A Child’s World

            The process of writing, no matter what the genre is, involves questions of perspective. Over the course of three years of college English classes, I have learned a lot about the importance of perspective. In fiction, this might mean deciding whether to tell the story from a first person point of view or a third person perspective. When I’m writing an essay, I have to think about how my own perspective biases what I’m writing and how perspective affects the characters or authors I’m analyzing. In more ways than I could ever list out, perspective is one of the most powerful factors in constructing a narrative.

            This week, I learned about the world from the perspective of the children who attend ACH. These kids offer a completely new perspective, growing up with a story all their own. Even though the kids were warm and welcoming from the first afternoon I arrived at ACH, they are just now comfortable enough to share bits and pieces of their inner world. In a call and response which the counselors use to stop misbehavior, one of the kids clarified for me just how much this after school program means for all of them. When one of the counselors yelled, “what are we at ACH?” the entire cafeteria full of kids responded with a resounding, “we’re a family!” While bickering between the students is an inevitable part of the day-to-day activities at ACH, it was clear in this moment just how much these kids care about each other. From their perspective, ACH is a safe place and a place where they know they are loved. Even more impressive is their willingness to share this safety and compassion with anyone who happens to show up, including myself.

            Between the various homework assignments the children have to complete and all of the art projects provided, ACH is constantly fostering the development of a distinct perspective in these children. Just this week, they were given numerous opportunities to express their unique perspective. On Monday afternoon, when few of the children had homework, I got the opportunity to spend some time painting with the kids in the mural room. Since I had last entered the room the week before, these kids had transformed the room from a dim storage space into a masterpiece that radiated joyfulness. We spent the afternoon getting splattered with a little paint, watching the kids put on their own dance numbers for us, and making progress on the ongoing mural project. Instead of restricting the kids to a specific image or giving them limiting jobs, the ACH counselors simply handed each kid a cup of paint and a paintbrush and told them to express themselves.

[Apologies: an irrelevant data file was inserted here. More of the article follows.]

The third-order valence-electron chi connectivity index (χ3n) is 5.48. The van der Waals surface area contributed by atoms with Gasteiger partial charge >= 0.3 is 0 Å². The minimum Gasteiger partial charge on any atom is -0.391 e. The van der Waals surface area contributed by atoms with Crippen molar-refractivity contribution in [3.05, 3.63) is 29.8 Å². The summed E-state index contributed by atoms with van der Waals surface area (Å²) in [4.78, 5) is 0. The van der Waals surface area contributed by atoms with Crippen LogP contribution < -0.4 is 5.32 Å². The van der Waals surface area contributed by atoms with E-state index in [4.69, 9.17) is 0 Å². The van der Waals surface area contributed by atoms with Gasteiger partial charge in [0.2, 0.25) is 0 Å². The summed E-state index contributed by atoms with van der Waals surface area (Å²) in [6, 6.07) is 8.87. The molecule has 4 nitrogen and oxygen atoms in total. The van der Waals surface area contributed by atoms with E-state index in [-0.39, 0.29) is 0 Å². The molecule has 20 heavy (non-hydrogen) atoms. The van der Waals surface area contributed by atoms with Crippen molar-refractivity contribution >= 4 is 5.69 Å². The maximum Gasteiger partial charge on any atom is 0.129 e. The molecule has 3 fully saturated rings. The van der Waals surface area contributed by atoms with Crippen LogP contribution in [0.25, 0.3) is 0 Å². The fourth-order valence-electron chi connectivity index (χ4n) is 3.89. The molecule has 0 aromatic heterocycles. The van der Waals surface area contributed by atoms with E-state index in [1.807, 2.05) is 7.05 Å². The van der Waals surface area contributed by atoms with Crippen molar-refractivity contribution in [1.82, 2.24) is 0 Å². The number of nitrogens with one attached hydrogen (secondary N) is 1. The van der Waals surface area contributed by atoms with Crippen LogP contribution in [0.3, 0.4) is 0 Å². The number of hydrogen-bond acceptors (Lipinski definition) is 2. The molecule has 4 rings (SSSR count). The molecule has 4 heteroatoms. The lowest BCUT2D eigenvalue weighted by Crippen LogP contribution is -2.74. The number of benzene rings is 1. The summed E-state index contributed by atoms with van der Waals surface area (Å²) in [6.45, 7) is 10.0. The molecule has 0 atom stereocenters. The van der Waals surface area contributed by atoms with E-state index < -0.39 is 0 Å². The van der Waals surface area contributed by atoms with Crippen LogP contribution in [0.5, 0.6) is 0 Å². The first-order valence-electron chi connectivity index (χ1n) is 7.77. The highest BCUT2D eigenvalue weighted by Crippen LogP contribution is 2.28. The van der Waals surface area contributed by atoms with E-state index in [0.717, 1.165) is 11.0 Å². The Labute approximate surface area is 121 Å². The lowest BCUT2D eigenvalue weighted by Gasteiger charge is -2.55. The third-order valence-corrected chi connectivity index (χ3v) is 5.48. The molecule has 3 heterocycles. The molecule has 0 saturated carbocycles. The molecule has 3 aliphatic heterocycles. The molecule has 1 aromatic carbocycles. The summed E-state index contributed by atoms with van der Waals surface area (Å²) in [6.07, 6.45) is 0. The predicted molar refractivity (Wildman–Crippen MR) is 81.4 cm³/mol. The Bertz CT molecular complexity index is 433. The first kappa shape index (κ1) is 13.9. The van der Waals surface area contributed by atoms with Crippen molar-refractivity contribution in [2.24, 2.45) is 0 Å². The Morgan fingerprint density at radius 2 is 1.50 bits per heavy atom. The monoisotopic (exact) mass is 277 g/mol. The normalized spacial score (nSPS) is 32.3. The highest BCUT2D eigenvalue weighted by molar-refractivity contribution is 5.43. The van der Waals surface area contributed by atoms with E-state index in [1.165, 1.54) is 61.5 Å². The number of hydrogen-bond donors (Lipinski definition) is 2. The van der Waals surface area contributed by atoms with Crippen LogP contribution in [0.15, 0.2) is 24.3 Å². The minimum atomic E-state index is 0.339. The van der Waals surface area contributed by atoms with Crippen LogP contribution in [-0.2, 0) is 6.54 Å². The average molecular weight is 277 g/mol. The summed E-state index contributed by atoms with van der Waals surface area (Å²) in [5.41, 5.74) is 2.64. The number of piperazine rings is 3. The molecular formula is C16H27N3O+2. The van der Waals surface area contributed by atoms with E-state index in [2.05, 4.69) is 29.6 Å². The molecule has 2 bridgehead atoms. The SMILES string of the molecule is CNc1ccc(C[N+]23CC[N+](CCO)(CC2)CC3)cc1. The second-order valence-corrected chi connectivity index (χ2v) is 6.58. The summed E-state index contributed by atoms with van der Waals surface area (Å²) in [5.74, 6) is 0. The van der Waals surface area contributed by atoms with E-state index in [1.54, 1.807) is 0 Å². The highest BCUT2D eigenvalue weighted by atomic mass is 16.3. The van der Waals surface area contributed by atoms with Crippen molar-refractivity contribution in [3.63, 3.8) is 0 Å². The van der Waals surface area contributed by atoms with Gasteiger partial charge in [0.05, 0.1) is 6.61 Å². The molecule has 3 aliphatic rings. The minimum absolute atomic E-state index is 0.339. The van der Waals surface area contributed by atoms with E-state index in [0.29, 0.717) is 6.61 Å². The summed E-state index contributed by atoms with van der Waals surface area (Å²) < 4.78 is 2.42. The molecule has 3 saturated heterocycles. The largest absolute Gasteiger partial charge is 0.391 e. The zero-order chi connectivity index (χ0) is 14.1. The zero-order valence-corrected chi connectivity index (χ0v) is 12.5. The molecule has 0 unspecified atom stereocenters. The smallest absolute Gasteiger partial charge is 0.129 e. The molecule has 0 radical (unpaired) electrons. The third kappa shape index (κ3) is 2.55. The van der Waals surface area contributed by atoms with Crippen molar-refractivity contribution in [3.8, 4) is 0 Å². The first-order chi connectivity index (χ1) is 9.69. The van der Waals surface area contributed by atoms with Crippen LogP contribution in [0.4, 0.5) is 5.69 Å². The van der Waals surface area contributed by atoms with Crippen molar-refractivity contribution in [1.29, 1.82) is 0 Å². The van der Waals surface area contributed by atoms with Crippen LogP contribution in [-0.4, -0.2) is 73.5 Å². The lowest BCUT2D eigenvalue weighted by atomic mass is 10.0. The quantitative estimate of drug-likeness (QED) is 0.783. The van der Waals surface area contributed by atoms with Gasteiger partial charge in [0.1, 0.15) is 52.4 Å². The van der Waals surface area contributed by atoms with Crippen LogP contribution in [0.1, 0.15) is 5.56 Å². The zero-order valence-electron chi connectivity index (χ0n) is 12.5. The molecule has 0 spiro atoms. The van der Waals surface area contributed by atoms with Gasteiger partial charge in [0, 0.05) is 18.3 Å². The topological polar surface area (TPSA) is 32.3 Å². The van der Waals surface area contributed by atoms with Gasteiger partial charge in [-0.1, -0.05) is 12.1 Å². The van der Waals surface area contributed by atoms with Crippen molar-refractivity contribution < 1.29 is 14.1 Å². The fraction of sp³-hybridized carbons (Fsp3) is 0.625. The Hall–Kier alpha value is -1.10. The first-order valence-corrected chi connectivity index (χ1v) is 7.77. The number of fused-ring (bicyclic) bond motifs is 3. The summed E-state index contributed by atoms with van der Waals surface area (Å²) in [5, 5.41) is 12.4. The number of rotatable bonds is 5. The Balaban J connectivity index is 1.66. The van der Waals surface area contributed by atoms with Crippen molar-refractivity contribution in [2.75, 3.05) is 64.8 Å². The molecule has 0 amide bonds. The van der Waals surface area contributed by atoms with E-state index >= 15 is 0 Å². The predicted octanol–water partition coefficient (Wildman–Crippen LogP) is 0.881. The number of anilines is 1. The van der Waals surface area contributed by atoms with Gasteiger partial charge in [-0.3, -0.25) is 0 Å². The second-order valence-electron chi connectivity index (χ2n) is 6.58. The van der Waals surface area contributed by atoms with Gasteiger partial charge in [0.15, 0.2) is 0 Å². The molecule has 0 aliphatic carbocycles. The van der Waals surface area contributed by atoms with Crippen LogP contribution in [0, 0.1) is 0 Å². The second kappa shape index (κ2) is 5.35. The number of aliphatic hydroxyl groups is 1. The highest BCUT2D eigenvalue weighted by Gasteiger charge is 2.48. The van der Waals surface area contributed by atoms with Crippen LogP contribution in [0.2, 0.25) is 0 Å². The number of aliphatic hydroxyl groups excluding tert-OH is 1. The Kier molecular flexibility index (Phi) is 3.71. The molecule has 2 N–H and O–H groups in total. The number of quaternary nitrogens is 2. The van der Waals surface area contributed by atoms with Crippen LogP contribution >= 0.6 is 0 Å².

One of the girls danced back and forth across the empty back wall, letting her paint brush dance across the wall along with her. It was clear her mind moves in a more abstract way. Along the other wall, two other girls sat and told me the story of an entire snow covered world they had imagined to go along with the white spots which they had painted all over the room. The most valuable thing I pulled from this afternoon of painting was how ACH ensures that each child feels that their perspective, and the art they produce as a result of it, is valuable. By the end of the day, though the walls appeared to be a confusing collage of random colors and shapes, each child had come up with and told me a different story about what the mural meant to them. It’s amazing getting to know more about each of the kids as unique individuals and getting to help them express themselves in so many different ways.

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